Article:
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Fortune v. Taylor Fortune Group, LLC

United States District Court, N.D. Mississippi, Oxford Division

December 8, 2014



JANE M. VIRDEN, Magistrate Judge.

This matter is before the court on Plaintiffs' motion to alter judgment pursuant to Federal Rule of Civil Procedure 59. For the reasons explained hereafter, the court finds the motion is not well taken and should be denied.

Procedural Background

This matter arises from an alleged oral agreement by Defendant to assume the debt of a person who is not a party to this action. Specifically, in the original May 16, 2014, complaint, Plaintiffs asserted they were third party beneficiaries of their son's alleged oral agreement with the Defendant. In this oral agreement, the Defendant agreed to pay to Plaintiffs the sums owing them from their son as a result of a sale of their business to him years earlier. In the original complaint, Plaintiffs sought to proceed on a breach of contract claim. See Compl. [1]. On August 4, 2014, Defendant moved to dismiss the original complaint for failure to state a claim, arguing Louisiana substantive law applied to this contract dispute and a claim for breach of an alleged oral agreement does not state a claim under Louisiana law. See Def.'s Mot. to Dismiss [8]. Plaintiff responded, arguing first that the complaint stated a cause of action under either Mississippi law or Louisiana law. See Resp. to Def.'s Mot. to Dismiss [14] at 3-5. Regarding a choice of law analysis, Plaintiffs correctly noted: "The Fifth Circuit has stated that Mississippi's choice-of-law test[1] includes three steps: (1) determine whether the laws at issue are substantive or procedural; (2) if substantive, classify the laws as either tort, property or contract; and (3) look to the relevant section of the Restatement (Second) of Conflict of Laws.' Ellis v. Trustmark Builders, Inc., 625 F.3d 222, 225-26 (5th Cir. 2010)." Id. at 4. Plaintiffs further represented:

The first two steps are not at issue. The laws at issue are substantive and the laws are contractual in nature.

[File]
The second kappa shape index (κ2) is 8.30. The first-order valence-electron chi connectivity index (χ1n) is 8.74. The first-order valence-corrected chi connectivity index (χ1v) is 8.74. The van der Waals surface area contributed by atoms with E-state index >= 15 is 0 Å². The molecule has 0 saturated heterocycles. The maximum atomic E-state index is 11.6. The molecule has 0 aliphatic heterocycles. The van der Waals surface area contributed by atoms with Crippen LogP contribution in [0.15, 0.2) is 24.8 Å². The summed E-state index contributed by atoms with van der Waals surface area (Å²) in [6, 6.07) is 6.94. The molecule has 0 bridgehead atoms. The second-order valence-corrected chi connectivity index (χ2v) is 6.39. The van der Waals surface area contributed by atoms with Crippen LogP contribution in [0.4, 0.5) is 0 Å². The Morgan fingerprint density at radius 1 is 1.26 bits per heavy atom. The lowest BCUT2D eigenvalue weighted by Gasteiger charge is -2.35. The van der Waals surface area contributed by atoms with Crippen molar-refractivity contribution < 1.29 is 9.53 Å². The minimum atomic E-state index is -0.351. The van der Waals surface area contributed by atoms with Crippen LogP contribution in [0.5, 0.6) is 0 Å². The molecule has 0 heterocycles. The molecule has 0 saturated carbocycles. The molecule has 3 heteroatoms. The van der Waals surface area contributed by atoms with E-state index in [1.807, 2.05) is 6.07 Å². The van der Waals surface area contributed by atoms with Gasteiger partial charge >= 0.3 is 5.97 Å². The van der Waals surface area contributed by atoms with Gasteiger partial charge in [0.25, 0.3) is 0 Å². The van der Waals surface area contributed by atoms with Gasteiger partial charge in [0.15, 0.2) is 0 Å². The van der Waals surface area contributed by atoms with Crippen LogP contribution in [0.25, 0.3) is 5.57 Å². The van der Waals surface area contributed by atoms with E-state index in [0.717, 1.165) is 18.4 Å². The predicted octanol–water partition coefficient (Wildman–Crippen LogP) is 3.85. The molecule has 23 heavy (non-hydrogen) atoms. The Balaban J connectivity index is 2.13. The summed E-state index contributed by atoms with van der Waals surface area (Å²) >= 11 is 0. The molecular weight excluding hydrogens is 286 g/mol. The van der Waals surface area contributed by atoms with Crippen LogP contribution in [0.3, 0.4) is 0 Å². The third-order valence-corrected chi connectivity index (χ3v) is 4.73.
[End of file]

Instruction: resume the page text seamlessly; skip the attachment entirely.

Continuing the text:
The third step is more cumbersome. The Restatement (Second) of Conflict of Laws § 188 Section (2) states that "In the absence of an effective choice of law by the parties (see § 187), the contacts to be taken into account in applying the principles of § 6 to determine the law applicable to an issue include: (a) the place of contracting, (b) the place of negotiation of the contract, (c) the place of performance, (d) the location of the subject matter of the contract, and (e) the domicile, residence, nationality, place of incorporation and place of business of the parties. These contacts are to be evaluated according to their relative importance with respect to the particular issue." The place of contracting and negotiation favor the use of Louisiana law while the place of performance favors Mississippi. The location of the subject matter of the contract is in Mississippi as well because the contract revolves around the debt from the sale of a Mississippi business. The final factor is split as the Plaintiffs reside in Mississippi and the Defendant is incorporated in Louisiana.
The Fifth Circuit in previous cases has determined that the place of contracting and place of negotiation [Louisiana in this case] are often relevant to disputes involving contract interpretation.'... The Plaintiffs submit this is not the case in this matter. The question presented here is one of contract formation and the Defendant's conduct that should invoke the exceptions to the Statute of Frauds. For these reasons, Plaintiffs feel that Mississippi law should govern the contract.